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Catch a Rising Star

Five years ago, Jennifer Granholm '87 was a political unknown. Now she is working nonstop on the campaign trail to get people to know her, believe in her, and make her the next governor of Michigan.

Jennifer Granholm

We should have met her at McDonald's, Jennifer Granholm's driver says when a photographer and I arrive at the Ingham County Health Department in Lansing. That's what other reporters have done, and it's foolproof because that's where she usually starts her day in the public world--and sometimes ends her day and sometimes stops in between. Instead, we had planned to ride with her and her staff to Lansing after meeting them at 6:15 a.m. in her Livonia campaign office. We waited there until the communications director, who arrived past 7 a.m., told us, "There's been a miscommunication." And then we were chasing Granholm, who was already in Lansing, driving faster than we should and not quite knowing where to go, when a car in front of us in the fast lane veered and spun so we could see the face of the confused and terrified driver and we slammed to a stop and so did the car behind us.

Just as our heart rates went down to 100 or so, the cell phone rang. It was supposed to be the communications guy calling to give us precise directions. But it was Granholm, apologizing profusely for the mistake--their mistake, she said.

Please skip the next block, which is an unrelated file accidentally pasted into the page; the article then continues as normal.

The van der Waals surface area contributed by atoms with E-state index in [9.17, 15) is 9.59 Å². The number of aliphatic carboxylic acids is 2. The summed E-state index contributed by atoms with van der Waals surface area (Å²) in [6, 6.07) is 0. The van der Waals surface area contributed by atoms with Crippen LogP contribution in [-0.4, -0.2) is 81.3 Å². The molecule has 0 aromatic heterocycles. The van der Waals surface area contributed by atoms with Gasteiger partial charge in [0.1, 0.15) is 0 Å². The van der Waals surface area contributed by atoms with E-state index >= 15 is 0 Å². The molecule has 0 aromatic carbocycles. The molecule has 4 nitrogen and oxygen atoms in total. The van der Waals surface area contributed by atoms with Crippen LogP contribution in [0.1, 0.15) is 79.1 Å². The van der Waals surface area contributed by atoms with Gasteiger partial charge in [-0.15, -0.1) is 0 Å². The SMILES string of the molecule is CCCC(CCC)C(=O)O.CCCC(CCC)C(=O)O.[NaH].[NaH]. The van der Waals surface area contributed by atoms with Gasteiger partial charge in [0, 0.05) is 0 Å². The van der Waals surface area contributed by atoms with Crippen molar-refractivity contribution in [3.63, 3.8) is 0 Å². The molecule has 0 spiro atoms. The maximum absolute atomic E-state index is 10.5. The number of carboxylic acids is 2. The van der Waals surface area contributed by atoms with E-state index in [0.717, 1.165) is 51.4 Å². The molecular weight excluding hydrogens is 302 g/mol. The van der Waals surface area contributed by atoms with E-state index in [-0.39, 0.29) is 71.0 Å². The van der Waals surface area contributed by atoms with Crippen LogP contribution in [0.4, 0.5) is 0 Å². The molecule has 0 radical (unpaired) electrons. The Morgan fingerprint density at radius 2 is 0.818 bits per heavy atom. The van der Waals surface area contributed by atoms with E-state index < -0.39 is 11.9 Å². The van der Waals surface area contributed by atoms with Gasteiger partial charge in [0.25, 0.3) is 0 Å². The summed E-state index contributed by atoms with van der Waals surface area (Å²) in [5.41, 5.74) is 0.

"There's just something about her," the driver, Jerome Marks, says about the woman whose campaign he has volunteered for, the attorney general of the state of Michigan who has catapulted from political obscurity to the threshold of the governor's office. In the Democratic primary on August 6, three weeks from this day, Granholm '87 will face former Michigan governor James Blanchard and Congressman David Bonior, a former House whip--formidable, experienced competitors who were making their marks on the state before she got her first mark in law school. But if the 43-year-old candidate is intimidated, she doesn't show it over the course of a 15-hour day on the campaign trail filled with newspaper and TV interviews, fund-raisers, and policy meetings. It's today's way to get the message out, though she hardly sees a random, ordinary Joe or Jane Voter all day. "You should have been at the rally last night," one of her aides says later in the day. There were a couple hundred people, speakers blaring Pat Benatar's "Hit Me With Your Best Shot." When Granholm made her entrance, "it was like a rock star walked into the room," the aide says. People just wanted to touch her, she adds. And Granholm just wants to touch them.

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